It happened once upon a time that the great Emperor Akbar discovered that a precious ring was missing from his jewellery. Sure that it had been stolen, he called for his minister Birbal and commanded him to uncover the thief.
“Your jewellery and wardrobe are cared for by eight attendants, is it not so, majesty?” said Birbal. “And no one else has access to these treasures. So it must be one of them who stole the ring.”
“They all say they are innocent,” Akbar replied.
“Of course,” said Birbal. “But the guilty one knows he is lying.”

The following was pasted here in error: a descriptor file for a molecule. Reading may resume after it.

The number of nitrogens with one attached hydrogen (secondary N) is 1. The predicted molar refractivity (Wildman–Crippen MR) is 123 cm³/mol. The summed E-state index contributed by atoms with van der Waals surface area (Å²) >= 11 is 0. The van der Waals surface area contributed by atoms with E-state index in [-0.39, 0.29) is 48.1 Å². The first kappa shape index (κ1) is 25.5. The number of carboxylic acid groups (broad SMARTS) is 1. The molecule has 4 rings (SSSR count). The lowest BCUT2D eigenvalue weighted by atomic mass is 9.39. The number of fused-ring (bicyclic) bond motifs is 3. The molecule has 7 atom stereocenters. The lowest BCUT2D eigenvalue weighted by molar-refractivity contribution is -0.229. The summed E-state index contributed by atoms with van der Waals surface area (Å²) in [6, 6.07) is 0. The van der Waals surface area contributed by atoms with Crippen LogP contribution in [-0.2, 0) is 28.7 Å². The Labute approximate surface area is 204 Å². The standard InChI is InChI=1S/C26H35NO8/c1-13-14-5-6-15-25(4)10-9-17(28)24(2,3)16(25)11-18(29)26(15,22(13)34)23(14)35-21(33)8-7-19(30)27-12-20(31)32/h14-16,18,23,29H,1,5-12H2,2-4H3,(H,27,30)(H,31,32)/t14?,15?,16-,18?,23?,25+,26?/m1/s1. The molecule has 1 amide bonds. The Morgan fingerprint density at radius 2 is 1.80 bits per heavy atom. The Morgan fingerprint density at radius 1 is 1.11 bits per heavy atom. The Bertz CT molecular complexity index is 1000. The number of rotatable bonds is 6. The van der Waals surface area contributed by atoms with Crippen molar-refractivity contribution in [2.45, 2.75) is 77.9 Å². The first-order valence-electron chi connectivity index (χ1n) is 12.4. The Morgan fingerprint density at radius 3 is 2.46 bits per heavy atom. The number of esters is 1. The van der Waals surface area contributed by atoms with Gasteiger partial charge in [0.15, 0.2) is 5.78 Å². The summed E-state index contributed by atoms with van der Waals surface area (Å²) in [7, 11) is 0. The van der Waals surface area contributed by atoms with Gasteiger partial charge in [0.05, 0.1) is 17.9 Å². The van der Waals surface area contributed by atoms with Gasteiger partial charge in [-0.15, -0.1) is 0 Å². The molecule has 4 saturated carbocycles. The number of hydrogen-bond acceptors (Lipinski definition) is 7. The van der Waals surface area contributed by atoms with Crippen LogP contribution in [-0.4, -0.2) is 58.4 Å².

“I shall have them all beaten until the thief confesses,” said Akbar.
“It would be unjust to beat seven innocent men, sire,” said Birbal. “Better simply to let the guilty one admit his theft. Let me handle the matter.”
He had the eight attendants brought before him, and gave to each one of them a length of cane. “One of you must be responsible for the theft,” he told them. “This cane has magic properties, and it will grow in the presence of guilt. Keep it, and come to me again tomorrow.”
The next day the eight attendants, each with his length of cane, assembled in the presence of Birbal. Immediately, Birbal seized one, and had him brought to Akbar, where the attendant confessed his guilt.
“But how did you discover this thief?” asked Akbar. “Is the cane really magic?”
“Not at all,” said Birbal. “It is an ordinary cane from the river bed. But the thief feared that it was magic – and so he cut his cane shorter.”